Last of the Summer Wine - Tony Cunnane's Afterthoughts

Tony Cunnane's Afterthoughts
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Last of the Summer Wine

Written on 29 August 2010

Today, 29 August 2010, the BBC’s ‘Last of the Summer Wine’ series will finally came to an end after 37 years when the last episode is transmitted. ‘Last of the Summer Wine’ was set in and around Holmfirth, close to the summit of the Pennines so, as a Yorkshire man born and bred in the West Riding, the programmes always had a particular fascination for me, daft though many of the characters and adventures were. I used to bicycle around the Pennine villages of Holmfirth, Holmbridge, Holme, Denby Dale and others as a child in the late 1940s and early 50s, before the huge Holme Moss TV mast was built. These days, as soon as I catch sight of that 200 metre concrete mast on the skyline, and you can do that on a clear day from most of south and west Yorkshire (and parts of Lancashire but we don't talk about that!) and for many miles of the M1 motorway, I always feel that I am nearly home.

Actually, I missed the first series of Last of the Summer Wine back in 1973. I was introduced to it by other members of my family and I have since, I believe, watched every single episode at least once and many of them many times (including repeats of that first series).

I also watched in 1988/89 the two series of prequels, ‘First of the Summer Wine’ (13 episodes in total), set in the weeks before the outbreak of WW2. The actors who played the teenage versions of the main characters, Compo Simmonite, Norman Clegg, Wally Batty, Seymour Utterthwaite and Foggy Dewhirst, were without exception, uncannily like their later incarnations. It was a stroke of genius to get Peter Sallis (who played Norman Clegg) to play his own father. The casting director, whoever that was, did a remarkable job in finding and training those young actors. Those programmes were interesting and an accurate portrayal of Pennine villages as I remember them. Sadly, like so many television prequels and sequels, they were not anything like as entertaining as the original Last of the Summer Wine – which is probably why they are never now repeated.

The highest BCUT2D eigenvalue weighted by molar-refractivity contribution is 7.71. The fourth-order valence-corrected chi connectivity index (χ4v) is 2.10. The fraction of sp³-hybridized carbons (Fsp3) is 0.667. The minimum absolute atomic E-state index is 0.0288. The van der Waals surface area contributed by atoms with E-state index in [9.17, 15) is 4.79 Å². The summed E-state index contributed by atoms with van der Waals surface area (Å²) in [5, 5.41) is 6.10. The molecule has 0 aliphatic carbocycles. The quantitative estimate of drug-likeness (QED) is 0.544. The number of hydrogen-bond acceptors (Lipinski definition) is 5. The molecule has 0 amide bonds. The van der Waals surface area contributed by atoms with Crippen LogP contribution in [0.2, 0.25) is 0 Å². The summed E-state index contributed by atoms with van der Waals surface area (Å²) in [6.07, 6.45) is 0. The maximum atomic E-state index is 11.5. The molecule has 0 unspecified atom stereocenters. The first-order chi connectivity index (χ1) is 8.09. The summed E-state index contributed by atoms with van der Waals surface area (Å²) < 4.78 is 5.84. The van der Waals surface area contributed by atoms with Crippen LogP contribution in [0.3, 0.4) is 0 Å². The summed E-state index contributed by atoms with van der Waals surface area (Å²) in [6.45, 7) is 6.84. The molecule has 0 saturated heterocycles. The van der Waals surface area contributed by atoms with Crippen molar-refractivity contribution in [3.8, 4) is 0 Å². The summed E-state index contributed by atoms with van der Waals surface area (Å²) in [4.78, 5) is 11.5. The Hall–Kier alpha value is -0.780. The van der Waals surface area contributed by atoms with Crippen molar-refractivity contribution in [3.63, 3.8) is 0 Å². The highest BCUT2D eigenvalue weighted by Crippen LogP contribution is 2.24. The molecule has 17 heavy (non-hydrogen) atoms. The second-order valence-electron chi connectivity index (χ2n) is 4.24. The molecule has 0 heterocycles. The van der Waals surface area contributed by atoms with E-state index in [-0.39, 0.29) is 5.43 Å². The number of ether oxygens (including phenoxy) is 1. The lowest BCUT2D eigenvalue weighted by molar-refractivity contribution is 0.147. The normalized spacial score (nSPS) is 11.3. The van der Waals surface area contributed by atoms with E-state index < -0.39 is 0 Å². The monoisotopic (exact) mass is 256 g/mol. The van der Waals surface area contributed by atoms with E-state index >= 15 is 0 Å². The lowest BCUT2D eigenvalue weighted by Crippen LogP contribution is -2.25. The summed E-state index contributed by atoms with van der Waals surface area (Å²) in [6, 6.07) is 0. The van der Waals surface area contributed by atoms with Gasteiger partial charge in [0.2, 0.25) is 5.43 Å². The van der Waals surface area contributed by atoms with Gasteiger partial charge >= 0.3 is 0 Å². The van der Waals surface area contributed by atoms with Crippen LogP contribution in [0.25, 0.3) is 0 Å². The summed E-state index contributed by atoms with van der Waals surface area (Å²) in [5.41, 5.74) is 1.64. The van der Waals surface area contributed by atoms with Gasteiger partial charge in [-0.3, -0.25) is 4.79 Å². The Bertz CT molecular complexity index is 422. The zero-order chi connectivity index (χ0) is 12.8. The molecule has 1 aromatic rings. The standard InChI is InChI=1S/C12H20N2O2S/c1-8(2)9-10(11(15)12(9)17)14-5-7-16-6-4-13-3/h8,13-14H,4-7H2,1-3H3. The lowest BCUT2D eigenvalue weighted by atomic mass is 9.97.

Astonishingly, Roy Clarke wrote every single episode of both the ‘First of’ and ‘Last of’ and Peter Sallis is the only actor to appear in every single episode – something like 300 episodes in total. I have watched them all – not all of them on their first showing due to years spent overseas during my RAF career before Sky TV had even been dreamed of. Thanks to regular repeats on digital channels as well as BBC1, I’ve seen some of the episodes half a dozen times or more and they still seem fresh.

For me, and countless other Yorkshire folk, the episodes are ageless, as are the characters themselves. In 37 years of story lines the main characters seemed not to age at all, even though the passage of time has affected the actors and actresses. I’m tempted to quote Laurence Binyon out of context, with no disrespect intended: “They grow not old as we that are left grow old”. Regular viewers will know what I mean.

In spite of all the above, I was pleased the series came to an end, but it is a great pity that dithering by the BBC meant that the final ever episode, which will be transmitted later tonight, was not known to be definitely the final episode before it was recorded. That does mean, though, that there should be no yucky farewell scenes, no long-running characters driving off in a taxi to a new life, no explosions, no sudden dramatic deaths.

‘Last of the Summer Wine’ was different. I kept hearing about behind-the-scenes rows involving various members of the regular cast - all of whom are now deceased. I don’t wish to know about that: if true, it certainly never affected their performances and that, surely, is what matters. I miss the programmes; I will continue to the end of my days watching the repeats, but it was the correct decision to bring it to an end. Pity the BBC had to dither about that!


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